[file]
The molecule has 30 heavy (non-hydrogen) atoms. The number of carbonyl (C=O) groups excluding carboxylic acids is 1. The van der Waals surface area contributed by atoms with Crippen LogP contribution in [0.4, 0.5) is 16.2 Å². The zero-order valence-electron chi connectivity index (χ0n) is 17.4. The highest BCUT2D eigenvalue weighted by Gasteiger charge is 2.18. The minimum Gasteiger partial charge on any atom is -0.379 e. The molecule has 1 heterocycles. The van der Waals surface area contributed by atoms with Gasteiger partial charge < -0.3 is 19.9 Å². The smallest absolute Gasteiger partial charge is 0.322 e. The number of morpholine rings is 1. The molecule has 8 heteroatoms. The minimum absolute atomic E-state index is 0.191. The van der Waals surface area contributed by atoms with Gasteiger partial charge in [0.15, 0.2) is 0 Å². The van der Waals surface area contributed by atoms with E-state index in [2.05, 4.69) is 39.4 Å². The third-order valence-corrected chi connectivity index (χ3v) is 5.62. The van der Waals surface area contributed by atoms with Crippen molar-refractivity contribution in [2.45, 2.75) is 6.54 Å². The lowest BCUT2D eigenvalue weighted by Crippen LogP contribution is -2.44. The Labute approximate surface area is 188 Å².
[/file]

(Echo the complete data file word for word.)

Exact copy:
The molecule has 30 heavy (non-hydrogen) atoms. The number of carbonyl (C=O) groups excluding carboxylic acids is 1. The van der Waals surface area contributed by atoms with Crippen LogP contribution in [0.4, 0.5) is 16.2 Å². The zero-order valence-electron chi connectivity index (χ0n) is 17.4. The highest BCUT2D eigenvalue weighted by Gasteiger charge is 2.18. The minimum Gasteiger partial charge on any atom is -0.379 e. The molecule has 1 heterocycles. The van der Waals surface area contributed by atoms with Gasteiger partial charge < -0.3 is 19.9 Å². The smallest absolute Gasteiger partial charge is 0.322 e. The number of morpholine rings is 1. The molecule has 8 heteroatoms. The minimum absolute atomic E-state index is 0.191. The van der Waals surface area contributed by atoms with Gasteiger partial charge in [0.15, 0.2) is 0 Å². The van der Waals surface area contributed by atoms with E-state index in [2.05, 4.69) is 39.4 Å². The third-order valence-corrected chi connectivity index (χ3v) is 5.62. The van der Waals surface area contributed by atoms with Crippen molar-refractivity contribution in [2.45, 2.75) is 6.54 Å². The lowest BCUT2D eigenvalue weighted by Crippen LogP contribution is -2.44. The Labute approximate surface area is 188 Å².